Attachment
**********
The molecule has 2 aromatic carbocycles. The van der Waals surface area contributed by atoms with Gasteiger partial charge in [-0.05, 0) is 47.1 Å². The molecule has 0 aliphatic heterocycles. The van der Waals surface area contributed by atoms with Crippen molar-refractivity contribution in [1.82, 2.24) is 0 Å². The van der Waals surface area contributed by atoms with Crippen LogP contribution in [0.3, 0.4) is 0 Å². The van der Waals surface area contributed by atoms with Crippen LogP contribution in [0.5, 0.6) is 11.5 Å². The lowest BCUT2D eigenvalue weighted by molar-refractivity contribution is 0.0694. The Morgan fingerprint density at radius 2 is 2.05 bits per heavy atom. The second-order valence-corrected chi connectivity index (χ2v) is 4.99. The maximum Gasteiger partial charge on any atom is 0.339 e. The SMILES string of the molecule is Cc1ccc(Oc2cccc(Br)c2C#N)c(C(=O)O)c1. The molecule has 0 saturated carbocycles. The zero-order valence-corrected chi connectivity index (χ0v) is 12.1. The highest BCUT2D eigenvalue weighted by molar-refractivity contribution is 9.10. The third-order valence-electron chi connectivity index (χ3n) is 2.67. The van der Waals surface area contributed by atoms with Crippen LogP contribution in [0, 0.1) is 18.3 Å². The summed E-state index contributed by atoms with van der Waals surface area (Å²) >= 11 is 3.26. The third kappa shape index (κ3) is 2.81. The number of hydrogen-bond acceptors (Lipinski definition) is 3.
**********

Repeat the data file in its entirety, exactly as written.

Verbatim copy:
The molecule has 2 aromatic carbocycles. The van der Waals surface area contributed by atoms with Gasteiger partial charge in [-0.05, 0) is 47.1 Å². The molecule has 0 aliphatic heterocycles. The van der Waals surface area contributed by atoms with Crippen molar-refractivity contribution in [1.82, 2.24) is 0 Å². The van der Waals surface area contributed by atoms with Crippen LogP contribution in [0.3, 0.4) is 0 Å². The van der Waals surface area contributed by atoms with Crippen LogP contribution in [0.5, 0.6) is 11.5 Å². The lowest BCUT2D eigenvalue weighted by molar-refractivity contribution is 0.0694. The Morgan fingerprint density at radius 2 is 2.05 bits per heavy atom. The second-order valence-corrected chi connectivity index (χ2v) is 4.99. The maximum Gasteiger partial charge on any atom is 0.339 e. The SMILES string of the molecule is Cc1ccc(Oc2cccc(Br)c2C#N)c(C(=O)O)c1. The molecule has 0 saturated carbocycles. The zero-order valence-corrected chi connectivity index (χ0v) is 12.1. The highest BCUT2D eigenvalue weighted by molar-refractivity contribution is 9.10. The third-order valence-electron chi connectivity index (χ3n) is 2.67. The van der Waals surface area contributed by atoms with Crippen LogP contribution in [0, 0.1) is 18.3 Å². The summed E-state index contributed by atoms with van der Waals surface area (Å²) >= 11 is 3.26. The third kappa shape index (κ3) is 2.81. The number of hydrogen-bond acceptors (Lipinski definition) is 3.